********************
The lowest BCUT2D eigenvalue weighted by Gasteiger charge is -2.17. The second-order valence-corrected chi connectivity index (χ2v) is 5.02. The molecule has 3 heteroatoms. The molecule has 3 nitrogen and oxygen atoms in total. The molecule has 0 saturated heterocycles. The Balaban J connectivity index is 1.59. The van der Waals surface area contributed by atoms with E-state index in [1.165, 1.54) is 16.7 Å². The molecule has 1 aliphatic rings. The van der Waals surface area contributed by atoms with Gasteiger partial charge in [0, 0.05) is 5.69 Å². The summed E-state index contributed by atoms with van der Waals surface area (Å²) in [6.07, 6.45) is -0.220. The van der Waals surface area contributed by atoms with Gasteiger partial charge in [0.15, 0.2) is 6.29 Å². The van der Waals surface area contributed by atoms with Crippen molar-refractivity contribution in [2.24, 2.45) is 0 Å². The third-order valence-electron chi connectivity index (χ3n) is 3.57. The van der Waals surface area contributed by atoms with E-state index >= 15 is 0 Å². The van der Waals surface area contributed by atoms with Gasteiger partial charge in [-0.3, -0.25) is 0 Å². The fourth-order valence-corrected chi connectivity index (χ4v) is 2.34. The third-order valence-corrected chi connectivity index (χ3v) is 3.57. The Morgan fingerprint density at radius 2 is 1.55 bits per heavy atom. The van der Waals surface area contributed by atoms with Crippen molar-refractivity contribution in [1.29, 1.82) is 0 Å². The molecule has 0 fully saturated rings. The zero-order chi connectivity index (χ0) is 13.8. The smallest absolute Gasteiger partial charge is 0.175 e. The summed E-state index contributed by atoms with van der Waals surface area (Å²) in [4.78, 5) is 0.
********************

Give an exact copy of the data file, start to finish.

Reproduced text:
The lowest BCUT2D eigenvalue weighted by Gasteiger charge is -2.17. The second-order valence-corrected chi connectivity index (χ2v) is 5.02. The molecule has 3 heteroatoms. The molecule has 3 nitrogen and oxygen atoms in total. The molecule has 0 saturated heterocycles. The Balaban J connectivity index is 1.59. The van der Waals surface area contributed by atoms with E-state index in [1.165, 1.54) is 16.7 Å². The molecule has 1 aliphatic rings. The van der Waals surface area contributed by atoms with Gasteiger partial charge in [0, 0.05) is 5.69 Å². The summed E-state index contributed by atoms with van der Waals surface area (Å²) in [6.07, 6.45) is -0.220. The van der Waals surface area contributed by atoms with Gasteiger partial charge in [0.15, 0.2) is 6.29 Å². The van der Waals surface area contributed by atoms with Crippen molar-refractivity contribution in [2.24, 2.45) is 0 Å². The third-order valence-electron chi connectivity index (χ3n) is 3.57. The van der Waals surface area contributed by atoms with E-state index >= 15 is 0 Å². The van der Waals surface area contributed by atoms with Gasteiger partial charge in [-0.3, -0.25) is 0 Å². The fourth-order valence-corrected chi connectivity index (χ4v) is 2.34. The third-order valence-corrected chi connectivity index (χ3v) is 3.57. The Morgan fingerprint density at radius 2 is 1.55 bits per heavy atom. The van der Waals surface area contributed by atoms with Crippen molar-refractivity contribution in [1.29, 1.82) is 0 Å². The molecule has 0 fully saturated rings. The zero-order chi connectivity index (χ0) is 13.8. The smallest absolute Gasteiger partial charge is 0.175 e. The summed E-state index contributed by atoms with van der Waals surface area (Å²) in [4.78, 5) is 0.